Screenshot(s) of the interactive content as of 20 Jan 2020
WFP launches HungerMap Live
By Anna Gustilo Ong
Real-time monitoring of food security situation in more than 90 countries set to cut emergency-response times
The World Food Programme (WFP) has unveiled a new tool in its bid to end hunger by 2030: HungerMap LIVE monitors the food security situation and predicts the status of crisis-hit areas where the data is limited.
Using the latest metrics on conflict, climate shocks, populations and the weather, HungerMap LIVE aims to identify areas that are sliding towards food insecurity.
Covering more than 90 countries, in places where there is limited data available HungerMap LIVE uses artificial intelligence to supply what have been dubbed “nowcasts” —virtually real-time, granular estimates of the food security situation.
Users are able to “overlay” information to see how different phenomena are interlinked. For example, data about conflict can be overlayed with hunger or seen through the prism of disasters or hazards. HungerMap can hone in on how both national and subnational contexts are faring.
Its indicators and metrics are guided by simple questions, such as, “What do you do when you don’t have enough food or don’t have enough money to buy food?”; and “Do you know where your next meal will come from?”.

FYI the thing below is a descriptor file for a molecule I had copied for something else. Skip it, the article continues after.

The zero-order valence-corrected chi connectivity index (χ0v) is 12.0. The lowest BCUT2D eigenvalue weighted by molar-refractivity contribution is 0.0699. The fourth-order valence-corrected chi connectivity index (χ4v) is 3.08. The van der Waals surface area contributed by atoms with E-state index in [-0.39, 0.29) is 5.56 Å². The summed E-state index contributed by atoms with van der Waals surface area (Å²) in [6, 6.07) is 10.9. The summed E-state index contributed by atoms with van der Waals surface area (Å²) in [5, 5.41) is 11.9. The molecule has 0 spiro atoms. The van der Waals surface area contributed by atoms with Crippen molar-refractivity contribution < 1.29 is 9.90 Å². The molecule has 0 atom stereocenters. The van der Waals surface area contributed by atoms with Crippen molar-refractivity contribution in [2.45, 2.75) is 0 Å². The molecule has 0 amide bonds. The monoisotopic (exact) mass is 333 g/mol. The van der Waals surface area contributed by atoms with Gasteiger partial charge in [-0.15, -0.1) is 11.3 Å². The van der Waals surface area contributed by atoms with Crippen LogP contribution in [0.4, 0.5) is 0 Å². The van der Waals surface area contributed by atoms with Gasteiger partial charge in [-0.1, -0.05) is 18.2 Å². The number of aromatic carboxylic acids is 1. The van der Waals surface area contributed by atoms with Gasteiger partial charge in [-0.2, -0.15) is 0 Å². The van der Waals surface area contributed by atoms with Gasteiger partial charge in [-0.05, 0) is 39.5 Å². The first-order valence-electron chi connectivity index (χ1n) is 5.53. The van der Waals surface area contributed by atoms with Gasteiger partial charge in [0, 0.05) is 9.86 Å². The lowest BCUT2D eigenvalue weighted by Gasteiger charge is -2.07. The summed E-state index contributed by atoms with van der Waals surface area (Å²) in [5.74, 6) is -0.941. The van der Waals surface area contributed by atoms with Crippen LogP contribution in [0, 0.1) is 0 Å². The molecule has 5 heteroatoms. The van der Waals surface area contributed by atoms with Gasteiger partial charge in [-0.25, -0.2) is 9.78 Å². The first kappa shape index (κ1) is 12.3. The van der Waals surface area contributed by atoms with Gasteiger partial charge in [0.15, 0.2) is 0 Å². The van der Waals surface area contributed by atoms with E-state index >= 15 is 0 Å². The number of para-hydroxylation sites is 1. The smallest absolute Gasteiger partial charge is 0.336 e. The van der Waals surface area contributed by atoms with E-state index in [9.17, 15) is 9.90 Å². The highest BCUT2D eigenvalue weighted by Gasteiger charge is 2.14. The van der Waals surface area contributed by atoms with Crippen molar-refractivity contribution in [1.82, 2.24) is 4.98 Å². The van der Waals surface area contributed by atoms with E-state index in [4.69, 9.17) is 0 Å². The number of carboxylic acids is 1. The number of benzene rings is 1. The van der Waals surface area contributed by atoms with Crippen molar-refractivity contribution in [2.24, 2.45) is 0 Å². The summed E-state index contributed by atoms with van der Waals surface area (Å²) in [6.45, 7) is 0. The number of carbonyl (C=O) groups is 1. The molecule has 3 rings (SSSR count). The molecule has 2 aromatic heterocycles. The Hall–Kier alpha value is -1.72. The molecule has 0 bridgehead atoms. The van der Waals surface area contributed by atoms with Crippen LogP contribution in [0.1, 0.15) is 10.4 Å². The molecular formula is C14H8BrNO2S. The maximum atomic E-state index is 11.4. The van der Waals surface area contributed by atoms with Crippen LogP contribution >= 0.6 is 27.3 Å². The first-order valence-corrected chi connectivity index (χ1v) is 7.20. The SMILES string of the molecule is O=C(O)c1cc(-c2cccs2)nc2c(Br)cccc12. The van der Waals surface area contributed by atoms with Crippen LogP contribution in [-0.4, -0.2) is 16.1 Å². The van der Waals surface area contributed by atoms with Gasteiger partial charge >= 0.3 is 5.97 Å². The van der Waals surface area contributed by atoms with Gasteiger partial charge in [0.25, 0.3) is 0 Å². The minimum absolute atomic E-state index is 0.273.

Over the past year at the Hunger Monitoring Unit, we have been asking ourselves, “How can we improve the way we understand, monitor and track hunger?”
HungerMap LIVE is a major step towards answering that question.
We established WFP’s near real-time food security monitoring systems, which collect daily food security information using live calls conducted through call centres. These systems make it possible to collect data on a continuous basis — offering a complementary assessment method that is cheaper, faster and provides a representative snapshot of the food security situation at any given point in time.
Simultaneously, we pulled together a breadth of indicators and metrics, ranging from hazards data from the Pacific Disaster Centre, population data from the World Bank to vegetation data from NASA, amongst many others.
These systems together allowed us to build a unified data warehouse that brings all this information into one place.
Using the data we had already collected — spanning 63 countries across 14 years alongside information about population density, nightlight intensity, rainfall, vegetation index, conflict, market prices, macroeconomic indicators, and undernourishment — we trained machine learning predictive models embedded within the HungerMap LIVE.
Food security, currency exchanges, inflation and nutrition are among the many topics the interactive map offers information on.
WFP hopes that this platform will help its staff, partners and global policymakers — everyone — make more informed and timely decisions.
Hunger Map LIVE is a daily reminder that many people are living without enough food. This snapshot of hunger updated every single day is a wake-up call to the whole global community, and we hope this inspires you to join us as we work to achieve a world of Zero Hunger.